- Boys bad, girls good?
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Boys bad, girls good?
I want to outline what I think some of the issues are for teachers and those working in schools who are concerned to address the educational and social needs of boys see Lingard et al. While I believe that boys are experiencing problems in schools and have been for some time Cohen, , I do not agree that all boys are necessarily disadvantaged and that they need special attention.
However, I want to argue that there are certain issues that need to be addressed in any school that serves the interests of both boys and girls. These relate to helping boys to develop an understanding and awareness of how the social expectations of masculinity limit and impact on their lives at school and also on their relationships with others see Martino, My own research in Australian schools, as well as my collaborative work with researchers in South Africa and Canada, points to a lack of focus in many schools on encouraging boys to develop a broader definition of what it means to be male.
Rather, in many schools what gets promoted, both explicitly and implicitly through the hidden curriculum, is a narrow version of masculinity. In fact, boys are not often encouraged by other males in their lives to value expressivity, emotional literacy and nurturing capacities. These stereotypes, too often, prevent boys from developing a broader set of skills for coping and surviving in a changing society where interpersonal skills and emotional literacy are being valued more and more in the labour market.
Men have a very particular role in working with boys to encourage them to be nurturing and caring and to be in touch with their feelings. In schools I have encountered very few men who are committed to doing this kind of work with boys. They themselves are afraid of being seen as questionable by parents.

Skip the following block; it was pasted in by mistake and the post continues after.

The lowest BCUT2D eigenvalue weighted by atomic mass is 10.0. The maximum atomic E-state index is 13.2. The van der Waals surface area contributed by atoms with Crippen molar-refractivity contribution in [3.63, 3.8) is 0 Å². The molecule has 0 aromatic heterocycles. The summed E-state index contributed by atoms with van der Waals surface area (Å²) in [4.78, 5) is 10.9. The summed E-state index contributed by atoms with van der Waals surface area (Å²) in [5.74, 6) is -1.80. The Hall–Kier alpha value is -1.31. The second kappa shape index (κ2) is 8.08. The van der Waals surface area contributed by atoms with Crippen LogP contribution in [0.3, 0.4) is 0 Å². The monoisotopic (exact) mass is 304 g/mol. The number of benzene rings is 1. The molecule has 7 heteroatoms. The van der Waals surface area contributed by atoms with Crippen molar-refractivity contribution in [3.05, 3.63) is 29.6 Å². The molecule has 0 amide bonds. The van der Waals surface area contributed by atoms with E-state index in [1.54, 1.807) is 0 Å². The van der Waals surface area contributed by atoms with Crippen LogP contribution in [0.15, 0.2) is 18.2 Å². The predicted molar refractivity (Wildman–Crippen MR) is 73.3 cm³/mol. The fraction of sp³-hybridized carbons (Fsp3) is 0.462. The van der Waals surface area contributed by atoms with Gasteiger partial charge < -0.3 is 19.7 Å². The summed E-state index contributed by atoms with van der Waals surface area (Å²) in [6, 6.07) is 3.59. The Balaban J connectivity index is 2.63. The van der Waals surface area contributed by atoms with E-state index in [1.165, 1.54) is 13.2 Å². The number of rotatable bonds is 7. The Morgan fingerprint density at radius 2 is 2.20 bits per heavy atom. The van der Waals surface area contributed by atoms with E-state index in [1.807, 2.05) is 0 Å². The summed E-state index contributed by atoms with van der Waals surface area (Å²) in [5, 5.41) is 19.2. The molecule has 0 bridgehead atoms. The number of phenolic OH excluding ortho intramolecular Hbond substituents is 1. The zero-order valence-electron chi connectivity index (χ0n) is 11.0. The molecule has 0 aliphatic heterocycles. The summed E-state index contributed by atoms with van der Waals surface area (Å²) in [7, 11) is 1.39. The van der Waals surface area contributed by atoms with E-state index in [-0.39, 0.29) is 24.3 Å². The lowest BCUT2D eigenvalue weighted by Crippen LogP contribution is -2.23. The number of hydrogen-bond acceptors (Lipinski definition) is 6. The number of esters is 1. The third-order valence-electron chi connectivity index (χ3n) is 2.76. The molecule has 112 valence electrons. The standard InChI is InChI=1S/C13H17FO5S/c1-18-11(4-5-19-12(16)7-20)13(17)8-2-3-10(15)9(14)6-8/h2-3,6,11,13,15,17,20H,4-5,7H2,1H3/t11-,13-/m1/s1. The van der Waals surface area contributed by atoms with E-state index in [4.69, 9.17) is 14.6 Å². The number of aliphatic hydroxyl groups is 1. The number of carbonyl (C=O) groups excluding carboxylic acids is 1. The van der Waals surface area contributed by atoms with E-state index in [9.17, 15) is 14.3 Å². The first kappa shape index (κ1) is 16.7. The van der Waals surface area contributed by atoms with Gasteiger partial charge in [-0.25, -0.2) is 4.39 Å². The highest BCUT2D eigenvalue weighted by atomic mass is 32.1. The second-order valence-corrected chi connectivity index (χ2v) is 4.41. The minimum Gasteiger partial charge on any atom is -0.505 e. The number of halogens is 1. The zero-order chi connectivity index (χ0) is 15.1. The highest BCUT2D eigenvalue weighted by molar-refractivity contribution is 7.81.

It is in this sense that homophobia often prevents the development of a healthy masculinity and emotional life for boys and men.
School life | Cultural Programme
This flies in the face of talk about the value of separating boys from girls at school because they feel embarrassed or self-conscious when girls are around. In fact, in my research with boys, many of them appeared to be more concerned about what other boys think rather than what girls think.
So the question is how to encourage and embrace diversity and different ways of being a boy in our schools and society. Embracing what has been termed a productive pedagogies model of teaching and assessment is consistent with creating such conditions for active learning.
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This model provides a useful framework for thinking about creating the conditions necessary for engaging all students in higher order learning and problem-solving activities within the context of a supportive classroom learning environment Lingard et al. A focus on productive pedagogy in schools as the basis for professional development is what is needed see Darling-Hammond, ; Lingard et al. Failure to promote such critical thinking in schools for boys is to abnegate our social and ethical responsibilities as educators.
Alloway, N. Cohen, M.
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